N. LONDONDERRY TWP.
Monday, December 26, 2005
BY BARBARA MILLER
Of Our Palmyra Bureau
A Lebanon County man who found a rifle bullet hole in his house and
another in his shed thinks it's time to ban rifle hunting in North
Kenneth Neiswender of the 700 block of Eisenhower Road, who found
the holes over the last five or six years, said he's afraid someone is
going to get killed.
Whether shotguns and muzzleloaders pose less risk to the public
than rifles will be explored in a study that will start in January,
paid for by the state.
Allowing only shotguns or muzzleloaders would be wise, Neiswender
said. A rifle bullet can go more than a mile, while a shotgun slug
only 150 yards, he said.
"I hunt with a rifle myself, but this is getting out of hand," he
told the township supervisors Dec. 19.
"We're looking into it," said Ron Fouche, the chairman of the
supervisors. He added, "I'm not sure a municipality can do it. It may
have to be the county."
In Pennsylvania, only the state Game Commission can regulate
hunting and trapping, said Jerry Feaser, a commission spokesman.
Municipalities can limit the discharge of firearms, but they don't
have authority to regulate activity being done as part of lawful
hunting, Feaser said. Only the Game Commission or the Legislature can
ban rifle hunting, and several counties persuaded state authorities to
Rifle hunting is banned in Allegheny, Bucks, Chester, Delaware,
Montgomery and Philadelphia counties.
Feaser said the Game Commission has studied whether shotguns are
safer than rifles and concluded they aren't necessarily.
The commission recognized it didn't have the expertise to analyze
all the data, which led to the current study, he said.
"We want to make our decision based on fact," Feaser said.
The $99,000 study, to be conducted by MountainTop Technologies Inc.
of Johnstown, will include creating a computer model to analyze
incidents of people and property being hit by projectiles, said John
Rowe, the chief analyst for the state Legislative Budget and Finance
Committee. It should be done by mid-2006, Rowe said.
North Londonderry Police Chief Kevin Snyder said he believes
development is starting to encroach on hunting areas in many parts of
"The township is not going to ban hunting," Snyder said. "But I'm a
hunter, and I'm a person who wouldn't have a problem" if rifle hunting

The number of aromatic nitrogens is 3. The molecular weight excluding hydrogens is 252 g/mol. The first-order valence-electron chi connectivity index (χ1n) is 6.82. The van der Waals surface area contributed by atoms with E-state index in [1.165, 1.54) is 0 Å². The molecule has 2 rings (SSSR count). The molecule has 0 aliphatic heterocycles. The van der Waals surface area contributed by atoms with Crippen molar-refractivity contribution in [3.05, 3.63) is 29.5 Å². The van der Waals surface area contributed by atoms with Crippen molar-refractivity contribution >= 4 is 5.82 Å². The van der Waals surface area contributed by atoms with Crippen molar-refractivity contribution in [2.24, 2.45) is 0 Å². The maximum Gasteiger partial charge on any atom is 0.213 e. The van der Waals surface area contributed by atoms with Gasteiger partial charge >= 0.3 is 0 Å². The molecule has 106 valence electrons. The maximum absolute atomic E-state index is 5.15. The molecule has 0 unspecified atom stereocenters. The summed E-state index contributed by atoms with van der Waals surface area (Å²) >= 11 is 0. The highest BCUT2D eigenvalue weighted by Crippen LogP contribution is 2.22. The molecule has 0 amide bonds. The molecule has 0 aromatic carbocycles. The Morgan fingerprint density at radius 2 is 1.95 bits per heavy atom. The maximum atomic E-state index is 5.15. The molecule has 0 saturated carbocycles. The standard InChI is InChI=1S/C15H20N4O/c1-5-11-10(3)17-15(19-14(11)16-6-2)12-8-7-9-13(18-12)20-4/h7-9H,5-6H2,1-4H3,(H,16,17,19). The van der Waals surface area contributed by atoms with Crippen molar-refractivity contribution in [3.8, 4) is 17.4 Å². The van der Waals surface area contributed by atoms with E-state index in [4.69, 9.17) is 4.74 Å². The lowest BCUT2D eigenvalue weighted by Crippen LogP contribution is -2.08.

"On the other hand, it comes down to being a responsible hunter. If
you're responsible, you can safely use rifles in this area yet. It may
mean passing up a deer because it's running toward a roadway. If every
hunter would do that, we wouldn't have a problem. There are hunters
who take chances and ruin it for everyone," he said.
Snyder said he knew of only one such incident in the township this
year. A man was charged with trespassing and Game Commission
violations after shooting a six-point buck several weeks ago on Pennsy
Supply quarry property east of Forge Road.
Michael Orwan of Hummelstown, who teaches competitive rifle
shooting for the Palmyra Sportsmen's Club in North Londonderry Twp.,
said he wouldn't oppose a ban on rifle hunting if there's a "serious
"Let's face it, people come before killing the critters," Orwan
But he said some shotguns can be modified to fire 1,000 yards,
which is nearly the range of a rifle.
Another club member, Sam Shrefler of Annville, who hunts in western
Pennsylvania, said he believes southern Lebanon County would be suited
to a ban on rifle hunting, but not the northern part of the county,
which is more sparsely populated.
He also would oppose expanding the ban to the northern part of the
Rowe said the Legislature began looking at expanding rifle bans
after two nonhunters in western Pennsylvania were shot and killed by
hunters in 1996. In 2004, a pregnant woman in Lehigh County survived
being shot while sitting in a car in a driveway.
BARBARA MILLER: 832-2090 or firstname.lastname@example.org
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